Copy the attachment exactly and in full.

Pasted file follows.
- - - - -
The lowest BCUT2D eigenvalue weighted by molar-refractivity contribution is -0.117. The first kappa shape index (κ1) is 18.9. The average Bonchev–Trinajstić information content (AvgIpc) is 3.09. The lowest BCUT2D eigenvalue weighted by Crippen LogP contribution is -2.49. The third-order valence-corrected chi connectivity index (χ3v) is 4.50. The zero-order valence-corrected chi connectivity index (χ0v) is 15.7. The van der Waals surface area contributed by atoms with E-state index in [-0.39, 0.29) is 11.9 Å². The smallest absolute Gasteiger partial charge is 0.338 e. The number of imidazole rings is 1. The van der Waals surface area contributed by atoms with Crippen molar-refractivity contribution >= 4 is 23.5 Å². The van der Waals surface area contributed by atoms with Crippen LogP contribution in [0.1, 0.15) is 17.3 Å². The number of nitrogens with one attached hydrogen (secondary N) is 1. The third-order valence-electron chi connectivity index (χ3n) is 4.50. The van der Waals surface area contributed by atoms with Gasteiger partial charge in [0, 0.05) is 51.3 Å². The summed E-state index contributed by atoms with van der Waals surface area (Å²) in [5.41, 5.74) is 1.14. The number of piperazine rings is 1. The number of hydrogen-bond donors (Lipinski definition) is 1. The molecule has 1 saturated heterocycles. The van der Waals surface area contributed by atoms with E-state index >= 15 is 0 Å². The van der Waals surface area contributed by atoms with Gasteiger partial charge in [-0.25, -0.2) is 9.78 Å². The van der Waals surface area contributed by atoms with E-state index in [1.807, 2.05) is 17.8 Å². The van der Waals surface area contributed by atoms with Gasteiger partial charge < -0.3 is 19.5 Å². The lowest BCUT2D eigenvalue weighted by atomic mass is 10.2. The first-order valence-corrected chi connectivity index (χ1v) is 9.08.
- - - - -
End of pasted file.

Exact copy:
The lowest BCUT2D eigenvalue weighted by molar-refractivity contribution is -0.117. The first kappa shape index (κ1) is 18.9. The average Bonchev–Trinajstić information content (AvgIpc) is 3.09. The lowest BCUT2D eigenvalue weighted by Crippen LogP contribution is -2.49. The third-order valence-corrected chi connectivity index (χ3v) is 4.50. The zero-order valence-corrected chi connectivity index (χ0v) is 15.7. The van der Waals surface area contributed by atoms with E-state index in [-0.39, 0.29) is 11.9 Å². The smallest absolute Gasteiger partial charge is 0.338 e. The number of imidazole rings is 1. The van der Waals surface area contributed by atoms with Crippen molar-refractivity contribution >= 4 is 23.5 Å². The van der Waals surface area contributed by atoms with Crippen LogP contribution in [0.1, 0.15) is 17.3 Å². The number of nitrogens with one attached hydrogen (secondary N) is 1. The third-order valence-electron chi connectivity index (χ3n) is 4.50. The van der Waals surface area contributed by atoms with Gasteiger partial charge in [0, 0.05) is 51.3 Å². The summed E-state index contributed by atoms with van der Waals surface area (Å²) in [5.41, 5.74) is 1.14. The number of piperazine rings is 1. The number of hydrogen-bond donors (Lipinski definition) is 1. The molecule has 1 saturated heterocycles. The van der Waals surface area contributed by atoms with E-state index >= 15 is 0 Å². The van der Waals surface area contributed by atoms with Gasteiger partial charge in [-0.25, -0.2) is 9.78 Å². The van der Waals surface area contributed by atoms with E-state index in [1.807, 2.05) is 17.8 Å². The van der Waals surface area contributed by atoms with Gasteiger partial charge < -0.3 is 19.5 Å². The lowest BCUT2D eigenvalue weighted by atomic mass is 10.2. The first-order valence-corrected chi connectivity index (χ1v) is 9.08.